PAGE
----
|1||Spring 2017|| Landreth, David
||MWF 10-11||2 Evans|| Drama
Aristophanes: Lysistrata; Askins, R.: Hand to God; Brook, P.: The Empty Space; Kushner, T.: Angels in America; Marlowe, C.: Tamburlaine the Great, Part One; Shakespeare, W.: Twelfth Night; Sophocles: Antigone; Stoppard, T.: The Real Thing; Waters, S.: Temple; Wilde, O.: The Importance of Being Earnest
The work of this class will be to understand the drama as literature in company. Lots of other literary forms make claims about what social life is like, and strive to act upon the social life of their readers beyond the reading experience. But the drama is itself sociable. It assembles a company of actors and stage hands to make itself happen, and enfolds with them a whole new company, the audience, as it happens. Even if we read a playscript in solitude, even if it's the script of a play that has never been acted, the form of the text reminds us that it is written against solitude--it calls us to invest the speeches we read in human bodies, charting with their words and movements a space in which the play is happening.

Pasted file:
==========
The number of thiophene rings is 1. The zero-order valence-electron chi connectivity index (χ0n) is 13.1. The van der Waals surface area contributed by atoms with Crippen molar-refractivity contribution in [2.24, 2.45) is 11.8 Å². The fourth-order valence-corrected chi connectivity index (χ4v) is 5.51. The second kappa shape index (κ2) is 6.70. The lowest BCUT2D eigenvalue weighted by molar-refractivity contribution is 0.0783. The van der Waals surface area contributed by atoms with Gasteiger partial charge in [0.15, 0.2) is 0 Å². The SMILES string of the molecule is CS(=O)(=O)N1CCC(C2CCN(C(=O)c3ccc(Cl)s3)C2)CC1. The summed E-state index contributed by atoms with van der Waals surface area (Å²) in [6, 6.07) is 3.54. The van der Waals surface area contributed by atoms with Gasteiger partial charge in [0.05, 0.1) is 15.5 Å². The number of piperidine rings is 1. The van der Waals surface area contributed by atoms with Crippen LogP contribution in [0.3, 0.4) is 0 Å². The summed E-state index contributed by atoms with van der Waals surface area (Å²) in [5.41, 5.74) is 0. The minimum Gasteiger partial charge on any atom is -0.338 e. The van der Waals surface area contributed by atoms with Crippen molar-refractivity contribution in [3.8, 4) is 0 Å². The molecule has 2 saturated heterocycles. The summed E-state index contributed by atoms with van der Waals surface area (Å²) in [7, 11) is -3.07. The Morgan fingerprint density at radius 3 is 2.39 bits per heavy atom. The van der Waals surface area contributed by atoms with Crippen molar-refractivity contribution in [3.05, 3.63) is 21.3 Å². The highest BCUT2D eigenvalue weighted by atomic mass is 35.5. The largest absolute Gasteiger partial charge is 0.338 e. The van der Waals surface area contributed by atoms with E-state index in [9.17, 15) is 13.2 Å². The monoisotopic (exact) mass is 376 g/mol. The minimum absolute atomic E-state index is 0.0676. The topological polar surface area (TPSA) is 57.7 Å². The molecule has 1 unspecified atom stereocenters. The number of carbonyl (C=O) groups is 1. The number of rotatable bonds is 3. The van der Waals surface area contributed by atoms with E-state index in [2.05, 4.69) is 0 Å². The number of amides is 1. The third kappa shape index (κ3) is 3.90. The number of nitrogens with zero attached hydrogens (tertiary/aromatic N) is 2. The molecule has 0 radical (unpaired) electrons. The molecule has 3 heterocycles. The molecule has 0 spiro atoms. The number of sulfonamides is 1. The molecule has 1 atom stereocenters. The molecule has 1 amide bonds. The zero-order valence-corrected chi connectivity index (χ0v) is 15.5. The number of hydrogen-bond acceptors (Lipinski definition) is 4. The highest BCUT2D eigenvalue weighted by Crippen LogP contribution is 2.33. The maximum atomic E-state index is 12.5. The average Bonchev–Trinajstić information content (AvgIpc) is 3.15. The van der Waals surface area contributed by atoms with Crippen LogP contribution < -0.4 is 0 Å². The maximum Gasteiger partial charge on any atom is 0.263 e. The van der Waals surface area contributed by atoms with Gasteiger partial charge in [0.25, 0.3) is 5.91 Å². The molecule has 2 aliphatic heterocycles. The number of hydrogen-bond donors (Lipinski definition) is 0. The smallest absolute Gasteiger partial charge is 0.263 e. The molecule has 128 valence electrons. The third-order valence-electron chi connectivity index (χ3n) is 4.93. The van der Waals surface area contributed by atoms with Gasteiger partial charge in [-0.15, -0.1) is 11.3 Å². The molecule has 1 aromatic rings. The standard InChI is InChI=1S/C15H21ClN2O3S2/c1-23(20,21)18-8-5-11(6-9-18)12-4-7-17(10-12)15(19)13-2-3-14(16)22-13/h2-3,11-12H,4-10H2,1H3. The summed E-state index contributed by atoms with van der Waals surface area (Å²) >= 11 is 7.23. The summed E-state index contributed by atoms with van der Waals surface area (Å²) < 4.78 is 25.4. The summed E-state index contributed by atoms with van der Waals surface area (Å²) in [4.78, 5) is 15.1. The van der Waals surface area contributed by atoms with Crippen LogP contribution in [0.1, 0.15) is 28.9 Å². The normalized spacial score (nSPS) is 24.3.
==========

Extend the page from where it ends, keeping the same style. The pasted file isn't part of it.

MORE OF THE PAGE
We'll move back and forth between active reading of playtexts and play-going at local theaters as the semester progresses. Our reading will focus on a few crucial concepts for the analysis of drama--the tragic choice, the workings of space and illusion, spectacle, character, prop-- using both primary dramatic texts and some classic literary studies. About half of the primary texts will be important prototypes from earlier periods--ancient Greece and Renaissance England-- and the rest will come from the twentieth and twenty-first centuries. We'll do a bit of tragedy as a point of reference, but most of the plays will be comedies, in keeping with the coming of spring.
This will be a writing- and discussion-intensive course; it's designed for lower-division prospective English majors looking to understand drama and learn how to write about it critically.